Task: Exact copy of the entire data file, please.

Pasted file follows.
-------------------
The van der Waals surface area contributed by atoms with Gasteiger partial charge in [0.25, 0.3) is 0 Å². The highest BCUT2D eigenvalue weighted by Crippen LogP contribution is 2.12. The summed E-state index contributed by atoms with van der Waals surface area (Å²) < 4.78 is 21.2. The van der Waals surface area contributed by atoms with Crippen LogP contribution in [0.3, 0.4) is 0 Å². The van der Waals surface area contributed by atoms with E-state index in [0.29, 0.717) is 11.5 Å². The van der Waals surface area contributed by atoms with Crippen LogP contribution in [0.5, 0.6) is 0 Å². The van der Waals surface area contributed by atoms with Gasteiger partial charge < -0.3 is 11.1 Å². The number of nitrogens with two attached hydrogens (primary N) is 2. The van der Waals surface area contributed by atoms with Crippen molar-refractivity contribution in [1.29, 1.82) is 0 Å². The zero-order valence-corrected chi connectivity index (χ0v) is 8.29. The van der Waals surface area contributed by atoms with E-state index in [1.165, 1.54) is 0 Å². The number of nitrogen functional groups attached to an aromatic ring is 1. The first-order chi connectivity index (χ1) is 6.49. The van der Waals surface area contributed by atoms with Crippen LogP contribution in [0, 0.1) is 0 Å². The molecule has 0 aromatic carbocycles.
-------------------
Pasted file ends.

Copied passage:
The van der Waals surface area contributed by atoms with Gasteiger partial charge in [0.25, 0.3) is 0 Å². The highest BCUT2D eigenvalue weighted by Crippen LogP contribution is 2.12. The summed E-state index contributed by atoms with van der Waals surface area (Å²) < 4.78 is 21.2. The van der Waals surface area contributed by atoms with Crippen LogP contribution in [0.3, 0.4) is 0 Å². The van der Waals surface area contributed by atoms with E-state index in [0.29, 0.717) is 11.5 Å². The van der Waals surface area contributed by atoms with Crippen LogP contribution in [0.5, 0.6) is 0 Å². The van der Waals surface area contributed by atoms with Gasteiger partial charge < -0.3 is 11.1 Å². The number of nitrogens with two attached hydrogens (primary N) is 2. The van der Waals surface area contributed by atoms with Crippen molar-refractivity contribution in [1.29, 1.82) is 0 Å². The zero-order valence-corrected chi connectivity index (χ0v) is 8.29. The van der Waals surface area contributed by atoms with E-state index in [1.165, 1.54) is 0 Å². The number of nitrogen functional groups attached to an aromatic ring is 1. The first-order chi connectivity index (χ1) is 6.49. The van der Waals surface area contributed by atoms with Crippen LogP contribution in [0, 0.1) is 0 Å². The molecule has 0 aromatic carbocycles.